According to the invention, a carriage 9 is provided in the region of the collecting station 3 next to the cross conveyor 4, which carriage is synchronously movable together with this conveyor over a predefined path, and to which a series of holddown clamps 10 is attached that are lowerable onto the stacks 3 on the cross conveyor 4 so as to secure these stacks onto the cross conveyor 4 at least at the start of the transverse conveyance. The carriage 9 is movable over a certain path on a guide rail 11 extending parallel next to the cross conveyor 4 by means of a drive mechanism 12 from its starting position shown in FIG. 1a. The drive mechanism 12, preferably an electric servomotor, of the carriage 10 enables the carriage 9 to be accelerated synchronously with the cross conveyor 4. The carriage 9 is preferably provided together with the holddown clamps 10 in the workpiece travel direction downstream of the cross conveyor 4. The holddown clamps 10 are spaced apart and are attached so as to be upwardly and downwardly pivotal extending opposite the workpiece travel direction. The holddown clamps 10 are preferably offset over the length of the carriage 9 relative to the tongs of the grab carriage 6. In the starting position for the carriage 9, the tongs can thus be moved without obstruction between the holddown clamps 10. In order to ensure that each stack 3 can be secured by the holddown clamps 10, the length of the carriage 9 corresponds to the width of the collecting station 1, and a sufficient number of the holddown clamps 10 is provided over the length of the carriage 9. Preferably, the holddown clamps 10 are attached in an adjustable manner to the carriage 9 so as to be able to adjust their position to various stack formats. An accumulating conveyor 13 immediately follows the cross conveyor 4 and is aligned with this conveyor, the stacks 3 being delivered from the accumulating conveyor to a following packaging station.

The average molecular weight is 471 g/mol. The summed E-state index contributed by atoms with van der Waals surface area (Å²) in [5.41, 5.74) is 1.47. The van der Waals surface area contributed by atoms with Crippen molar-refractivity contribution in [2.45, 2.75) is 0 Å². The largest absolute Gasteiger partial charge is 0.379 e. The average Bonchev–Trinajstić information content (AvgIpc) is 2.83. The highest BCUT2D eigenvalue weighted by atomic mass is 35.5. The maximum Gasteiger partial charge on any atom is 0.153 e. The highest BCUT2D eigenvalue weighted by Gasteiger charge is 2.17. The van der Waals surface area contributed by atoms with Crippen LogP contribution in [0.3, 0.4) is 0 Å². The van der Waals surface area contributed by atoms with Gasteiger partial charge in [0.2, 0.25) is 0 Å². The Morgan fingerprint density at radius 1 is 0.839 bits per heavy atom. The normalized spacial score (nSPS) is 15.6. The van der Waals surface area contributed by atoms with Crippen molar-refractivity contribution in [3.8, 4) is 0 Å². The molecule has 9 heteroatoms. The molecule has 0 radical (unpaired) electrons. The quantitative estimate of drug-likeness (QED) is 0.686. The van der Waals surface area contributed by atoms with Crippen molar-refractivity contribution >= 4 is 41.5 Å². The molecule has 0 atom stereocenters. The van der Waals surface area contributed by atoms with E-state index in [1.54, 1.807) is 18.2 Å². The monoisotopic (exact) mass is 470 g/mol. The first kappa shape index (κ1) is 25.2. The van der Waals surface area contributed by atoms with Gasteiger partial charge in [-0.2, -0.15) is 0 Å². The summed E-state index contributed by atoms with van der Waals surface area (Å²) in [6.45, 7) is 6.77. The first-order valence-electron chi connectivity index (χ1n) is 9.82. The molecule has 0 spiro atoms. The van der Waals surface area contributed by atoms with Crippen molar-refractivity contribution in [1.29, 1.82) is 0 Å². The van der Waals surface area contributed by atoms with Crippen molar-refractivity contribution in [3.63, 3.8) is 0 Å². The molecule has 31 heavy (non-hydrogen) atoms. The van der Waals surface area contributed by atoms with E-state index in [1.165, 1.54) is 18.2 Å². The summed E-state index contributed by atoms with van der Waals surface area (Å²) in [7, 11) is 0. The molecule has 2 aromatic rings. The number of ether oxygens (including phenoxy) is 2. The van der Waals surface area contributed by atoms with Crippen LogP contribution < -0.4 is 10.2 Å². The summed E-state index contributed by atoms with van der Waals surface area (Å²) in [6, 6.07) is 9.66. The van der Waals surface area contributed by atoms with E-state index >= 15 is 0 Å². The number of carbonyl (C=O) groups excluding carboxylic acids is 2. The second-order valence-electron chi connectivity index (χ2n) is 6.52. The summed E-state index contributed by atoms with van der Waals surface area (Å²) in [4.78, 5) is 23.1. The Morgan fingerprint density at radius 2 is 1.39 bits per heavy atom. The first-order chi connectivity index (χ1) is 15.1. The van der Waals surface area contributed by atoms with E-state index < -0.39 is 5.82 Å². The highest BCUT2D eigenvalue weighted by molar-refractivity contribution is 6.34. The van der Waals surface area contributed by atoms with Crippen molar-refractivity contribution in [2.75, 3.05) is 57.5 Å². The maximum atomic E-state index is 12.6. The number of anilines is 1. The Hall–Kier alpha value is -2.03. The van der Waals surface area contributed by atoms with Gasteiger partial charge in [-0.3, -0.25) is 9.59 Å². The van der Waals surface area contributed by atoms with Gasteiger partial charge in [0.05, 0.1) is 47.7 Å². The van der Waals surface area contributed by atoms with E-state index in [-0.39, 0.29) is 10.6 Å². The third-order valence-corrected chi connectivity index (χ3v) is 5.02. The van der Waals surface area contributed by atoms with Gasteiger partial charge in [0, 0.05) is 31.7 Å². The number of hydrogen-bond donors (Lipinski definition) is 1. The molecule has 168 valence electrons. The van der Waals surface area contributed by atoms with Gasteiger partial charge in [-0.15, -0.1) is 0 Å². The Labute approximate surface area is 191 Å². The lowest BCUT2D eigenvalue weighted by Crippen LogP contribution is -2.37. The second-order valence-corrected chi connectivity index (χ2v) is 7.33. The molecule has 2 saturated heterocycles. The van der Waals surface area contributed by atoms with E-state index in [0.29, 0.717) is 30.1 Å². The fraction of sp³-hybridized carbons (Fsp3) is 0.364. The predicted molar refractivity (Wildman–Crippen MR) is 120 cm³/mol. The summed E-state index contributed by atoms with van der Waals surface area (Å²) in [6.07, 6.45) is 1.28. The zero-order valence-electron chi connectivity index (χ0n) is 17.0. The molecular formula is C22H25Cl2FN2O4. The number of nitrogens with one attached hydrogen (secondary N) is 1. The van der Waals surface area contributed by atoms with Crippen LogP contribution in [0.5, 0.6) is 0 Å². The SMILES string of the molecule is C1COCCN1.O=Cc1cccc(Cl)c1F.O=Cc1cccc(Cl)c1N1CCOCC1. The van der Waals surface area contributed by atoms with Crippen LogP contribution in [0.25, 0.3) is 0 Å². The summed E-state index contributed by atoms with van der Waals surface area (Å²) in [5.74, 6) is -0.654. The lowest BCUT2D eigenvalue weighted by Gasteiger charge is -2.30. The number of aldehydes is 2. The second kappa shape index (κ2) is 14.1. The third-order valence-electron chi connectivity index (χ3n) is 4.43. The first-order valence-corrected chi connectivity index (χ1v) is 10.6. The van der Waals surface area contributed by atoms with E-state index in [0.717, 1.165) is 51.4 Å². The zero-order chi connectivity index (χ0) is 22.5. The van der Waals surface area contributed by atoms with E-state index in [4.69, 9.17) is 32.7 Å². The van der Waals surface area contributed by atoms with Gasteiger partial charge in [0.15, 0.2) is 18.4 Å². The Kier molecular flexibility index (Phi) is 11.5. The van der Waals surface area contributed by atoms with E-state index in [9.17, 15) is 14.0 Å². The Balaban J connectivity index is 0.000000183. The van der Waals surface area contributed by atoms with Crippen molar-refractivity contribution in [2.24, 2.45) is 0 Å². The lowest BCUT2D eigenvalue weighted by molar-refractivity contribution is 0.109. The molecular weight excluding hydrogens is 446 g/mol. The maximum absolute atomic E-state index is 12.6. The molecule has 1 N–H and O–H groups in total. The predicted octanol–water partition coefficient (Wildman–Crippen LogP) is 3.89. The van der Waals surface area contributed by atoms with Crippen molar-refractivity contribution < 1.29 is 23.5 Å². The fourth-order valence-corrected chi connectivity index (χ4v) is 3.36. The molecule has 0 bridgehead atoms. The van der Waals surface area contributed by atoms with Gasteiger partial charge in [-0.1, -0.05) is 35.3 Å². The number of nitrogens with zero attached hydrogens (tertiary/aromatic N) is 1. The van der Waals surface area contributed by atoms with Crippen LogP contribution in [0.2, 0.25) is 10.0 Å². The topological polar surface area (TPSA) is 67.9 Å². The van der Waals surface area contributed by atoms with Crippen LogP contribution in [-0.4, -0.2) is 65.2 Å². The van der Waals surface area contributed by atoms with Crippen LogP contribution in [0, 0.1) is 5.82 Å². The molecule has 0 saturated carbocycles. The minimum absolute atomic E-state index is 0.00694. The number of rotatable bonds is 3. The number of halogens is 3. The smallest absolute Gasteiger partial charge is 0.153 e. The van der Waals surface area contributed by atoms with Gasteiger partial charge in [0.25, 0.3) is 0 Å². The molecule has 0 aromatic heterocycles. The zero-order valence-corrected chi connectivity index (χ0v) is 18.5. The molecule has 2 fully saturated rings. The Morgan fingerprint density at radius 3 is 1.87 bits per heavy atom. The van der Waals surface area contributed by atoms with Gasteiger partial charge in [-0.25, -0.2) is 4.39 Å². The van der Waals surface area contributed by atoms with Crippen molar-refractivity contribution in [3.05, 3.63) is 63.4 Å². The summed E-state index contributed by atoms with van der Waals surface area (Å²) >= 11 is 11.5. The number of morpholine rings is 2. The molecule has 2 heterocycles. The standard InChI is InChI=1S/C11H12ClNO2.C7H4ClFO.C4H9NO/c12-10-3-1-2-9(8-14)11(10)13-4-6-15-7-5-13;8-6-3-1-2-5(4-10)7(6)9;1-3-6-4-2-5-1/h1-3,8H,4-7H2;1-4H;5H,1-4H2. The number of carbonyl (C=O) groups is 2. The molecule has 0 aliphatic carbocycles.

The operational sequence for the removal of stacks 3 is illustrated in FIGS. 1 through 6.

FIGS. 1a and b illustrate the starting position. The just finished stacks 3 are received by the grab carriage 6. The carriage 9 together with the holddown clamps 10 are in the starting position in which the holddown clamps 10 are aligned with the edges of the stacks 3 and are pivoted up. The finished stacks 3 are then conveyed by the grab carriage 6 onto the cross conveyor 4. New stacks 3 are already being created in the collecting station 1. The tongs of the grab carriage 6 are then released, and the holddown clamps 10 are lowered onto the tops of the stacks. Meanwhile, the stacks 3 are secured on the cross conveyor 4. At the same time, air is pressed out of the stacks 3 (FIG. 3). After the grab carriage 6 has moved back again into its stand-by position in front of the collecting station 1 (FIG. 4b), the cross conveyor 4 is accelerated synchronously with the accumulating conveyor 13 and the carriage 9, and simultaneously the holddown clamps 10 hold the stacks 3 securely on the conveyors 4 and 13.